Especially if you are a visual learner, take advantage of the visual demonstrations coupled with the solid explanations in this video. I have to admit that the video is extremely well made and the guy in the video does an extremely good job covering all the bases in such a short period of time.

Using cups and writing numbers on them. And then shuffling those around to explain sorts.

Why did I not think of that? Even as I am writing this post, I am amazed at the simplicity, but also the resourcefulness of such approach to teaching sorting algorithms.

If this is your situation, chances are, you probably need to build up your fundamentals.Hard pill to swallow, but it will help you to grow and develop your skills.

If I were you, I would not neglect these fundamentals, because they are called fundamentals for a reason.

Whatever problem you come across, your fundamental knowledge is whats going to help you solve those problems and write out the code.

Some of the topics you should focus on are

- Recursion.
- Call by reference vs value.
- Conditional statements and basic operators.
- Arrays.
- Knowledge of other data structures will help as well.

Try solving algorithmic problems and code regularly. Eventually, you will be able to come up with your own solution in due time.

Also note that there are other small alternatives that you can add/tweak in the merge sort implementation. So feel free to get creative. Just make sure that your algorithm though doesn’t turn into another sorting algorithm though.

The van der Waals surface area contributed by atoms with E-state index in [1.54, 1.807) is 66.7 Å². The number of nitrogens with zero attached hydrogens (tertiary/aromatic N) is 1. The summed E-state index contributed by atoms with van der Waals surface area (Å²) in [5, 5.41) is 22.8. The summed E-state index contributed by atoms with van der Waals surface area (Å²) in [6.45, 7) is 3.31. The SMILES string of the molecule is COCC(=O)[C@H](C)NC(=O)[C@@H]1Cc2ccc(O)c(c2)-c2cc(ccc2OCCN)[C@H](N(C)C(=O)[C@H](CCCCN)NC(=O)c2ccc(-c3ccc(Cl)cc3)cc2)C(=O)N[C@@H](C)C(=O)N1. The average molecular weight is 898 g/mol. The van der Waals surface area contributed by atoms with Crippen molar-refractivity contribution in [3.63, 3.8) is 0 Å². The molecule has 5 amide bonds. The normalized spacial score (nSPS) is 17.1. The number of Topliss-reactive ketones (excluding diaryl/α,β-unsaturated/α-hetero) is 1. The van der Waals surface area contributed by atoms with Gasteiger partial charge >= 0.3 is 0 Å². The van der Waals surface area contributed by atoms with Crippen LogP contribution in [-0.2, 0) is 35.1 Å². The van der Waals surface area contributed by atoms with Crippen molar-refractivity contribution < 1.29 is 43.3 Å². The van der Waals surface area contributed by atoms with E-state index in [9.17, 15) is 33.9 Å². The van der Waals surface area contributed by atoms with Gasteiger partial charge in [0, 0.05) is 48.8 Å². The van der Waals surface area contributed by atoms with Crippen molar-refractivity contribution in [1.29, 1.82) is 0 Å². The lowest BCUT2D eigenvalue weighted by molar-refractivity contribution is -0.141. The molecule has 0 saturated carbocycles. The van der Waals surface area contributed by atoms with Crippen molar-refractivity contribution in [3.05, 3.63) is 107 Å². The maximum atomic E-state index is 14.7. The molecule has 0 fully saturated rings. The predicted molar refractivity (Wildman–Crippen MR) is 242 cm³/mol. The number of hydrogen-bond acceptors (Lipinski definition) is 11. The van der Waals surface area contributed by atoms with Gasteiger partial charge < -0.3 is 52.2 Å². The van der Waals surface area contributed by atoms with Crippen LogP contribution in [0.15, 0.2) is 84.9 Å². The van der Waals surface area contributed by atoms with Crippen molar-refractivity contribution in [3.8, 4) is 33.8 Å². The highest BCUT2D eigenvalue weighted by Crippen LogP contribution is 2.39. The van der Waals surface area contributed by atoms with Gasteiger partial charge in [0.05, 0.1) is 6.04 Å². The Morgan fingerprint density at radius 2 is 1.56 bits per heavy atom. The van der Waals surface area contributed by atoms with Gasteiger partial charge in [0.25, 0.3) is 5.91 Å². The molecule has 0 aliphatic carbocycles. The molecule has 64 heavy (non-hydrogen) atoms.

In the meanwhile, hang in there and keep on persevering!

What? You didn’t think I was going to let you get away without doing some homework did you? Nope … tsk tsk tsk!

Your homework, should you choose to accept is the following

Write the merge sort algorithm in your favorite language. And don’t cheat if you can. That defeats the purpose of the homework assignment.

Great, I am just going to whistle and assume that you will not check the answers until after you have finished/attempted the homework.

The source code is also available in the following languages

At this point, I am pretty confident that you have a solid understanding of the merge sort algorithm. Hope you enjoyed the read and that you got a lot out of it.

If you found the content in this post **helpful, please share this post**. Hopefully those who you share with will thank you for it.

Until next time, peace! And code with delight 🙂

I am a programmer currently living in Seoul, South Korea. I created this blog as an outlet to express what I know / have been learning in text form for retaining knowledge and also to hopefully help the wider community. I am passionate about data structures and algorithms. The back-end and databases is where my heart is at.